It can sometimes be the case that a local authority has serious concerns relating to the care of a child or children. This can sometimes end up with the local authority making an application for a Care Order. A Care Order is made when responsibility for the care of a child needs to be overseen by a local authority.
Having the courts involved in the care of a child can be stressful and an uneasy time. It is, therefore, important to know the differences between different child court orders and the consequences of each one on the care of a child.
The term ‘care proceedings’ refers to when a local authority has a serious concern regarding a child. This will usually be when a child has been harmed either through an inflicted injury, neglect or emotional harm.
Care proceedings are bought about by a local authority. They must apply to the court if they believe that it is in the best interests of the child to be removed from their parents or carers. That would be an application for a Care Order. Although it is the court only who is able to issue a Care Order, the police do have powers to keep a child in a place of safety for up to 72 hours if they deem that the child could be under significant risk of harm if left where they are.
In most cases, social services will have been involved with the care of a child or children before a Care Order is made. However, it is important to remember that this is seen as a last resort and all efforts will be made to enable the child or children to stay with parents or carers when possible.
Types of Court Orders
It is important to remember that decisions are always made with the best interests of the child as the main consideration. If you find yourself being issued with an application for a Care Order you should always seek legal advice as soon as possible.
Sometimes, social workers may recommend that you agree for your child or children to be cared for by a relative or foster carer. It is also important that you seek legal advice before you agree to this.
The five different types of child court orders vary in their impact on the life of a child and their parents or carers. They are:
A Care Order is issued when the court deems it appropriate for a local authority to share the responsibility of the child’s care with its parents. In this case, the parents have ’parental responsibility’ but the Local Authority can decide where the child will be living and has the ultimate responsibility of making other big decisions in the child’s life. A Care Order will last until the child is 18 years old unless the court decides to end it sooner.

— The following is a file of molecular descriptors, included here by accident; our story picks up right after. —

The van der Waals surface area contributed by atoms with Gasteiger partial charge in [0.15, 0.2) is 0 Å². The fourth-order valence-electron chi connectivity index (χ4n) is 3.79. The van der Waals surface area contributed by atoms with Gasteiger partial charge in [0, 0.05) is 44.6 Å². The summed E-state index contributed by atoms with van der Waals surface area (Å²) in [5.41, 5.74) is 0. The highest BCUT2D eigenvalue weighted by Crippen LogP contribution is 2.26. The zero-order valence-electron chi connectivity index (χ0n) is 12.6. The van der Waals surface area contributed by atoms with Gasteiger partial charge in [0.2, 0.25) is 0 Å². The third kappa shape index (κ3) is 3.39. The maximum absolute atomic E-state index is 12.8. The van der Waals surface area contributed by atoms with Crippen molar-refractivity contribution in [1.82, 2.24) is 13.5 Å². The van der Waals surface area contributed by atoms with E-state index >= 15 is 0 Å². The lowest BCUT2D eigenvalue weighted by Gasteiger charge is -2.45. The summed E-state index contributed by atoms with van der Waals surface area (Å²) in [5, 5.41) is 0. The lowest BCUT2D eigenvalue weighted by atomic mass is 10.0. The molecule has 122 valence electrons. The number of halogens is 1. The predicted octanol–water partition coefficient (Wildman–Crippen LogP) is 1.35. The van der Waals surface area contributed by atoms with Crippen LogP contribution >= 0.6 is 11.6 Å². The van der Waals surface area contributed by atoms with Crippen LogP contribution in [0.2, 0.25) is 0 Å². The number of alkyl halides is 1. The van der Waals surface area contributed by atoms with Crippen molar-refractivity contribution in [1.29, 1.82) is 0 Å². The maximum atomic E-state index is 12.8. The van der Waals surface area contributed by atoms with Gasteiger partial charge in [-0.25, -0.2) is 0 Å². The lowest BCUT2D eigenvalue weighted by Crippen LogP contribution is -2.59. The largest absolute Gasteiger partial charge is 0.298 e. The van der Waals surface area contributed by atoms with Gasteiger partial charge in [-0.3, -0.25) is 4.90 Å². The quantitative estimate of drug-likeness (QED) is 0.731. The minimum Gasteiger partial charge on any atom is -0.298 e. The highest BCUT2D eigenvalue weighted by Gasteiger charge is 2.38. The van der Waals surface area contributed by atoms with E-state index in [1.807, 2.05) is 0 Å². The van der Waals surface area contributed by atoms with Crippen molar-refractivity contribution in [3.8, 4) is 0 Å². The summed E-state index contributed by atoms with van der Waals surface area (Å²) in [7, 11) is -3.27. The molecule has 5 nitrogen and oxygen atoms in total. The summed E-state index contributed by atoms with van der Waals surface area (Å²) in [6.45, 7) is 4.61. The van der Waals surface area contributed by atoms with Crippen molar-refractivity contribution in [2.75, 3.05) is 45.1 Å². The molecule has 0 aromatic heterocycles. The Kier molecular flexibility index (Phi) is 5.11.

A Supervision Order is issued when it is considered to be best that a child remains living with their parents or family member, although under the supervision of a social worker. In this case, a social worker will be involved in the family life, as a friend and support, as well as offering resources to aid in the care of the child or children. A Supervision Order will last for one year but can be extended by the Court.
Emergency Protection Order
An Emergency Protection Order is issued in an emergency when it is believed that a child or children are in imminent danger. Anyone can apply for an Emergency Protection Order but it is usually applied for by a local authority. In this case, the child is immediately removed and placed in a safe place, for a short amount of time.
An application for an Emergency Protection Orders are usually followed by an application for a Care Order.
A Placement Order is usually made for younger children and gives the Local Authority the ability to place the child or children for adoption. In this case, the social worker must be certain of the long-term plans for the child and the parent’s responsibility is seriously restricted.
An Adoption Order is issued once a child has been living with their prospective adopters for at least 10 weeks. With the issuing of an Adoption Order, the parental responsibility of a parent is removed.
Discharging a Care Order
If a social worker believes that the child is safe and cared for properly, they can apply for a discharge of the care order. This process is carried out through the court by a further order.
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Last reviewed on 11/07/23 by Luke Boxall who is a Solicitor and a Director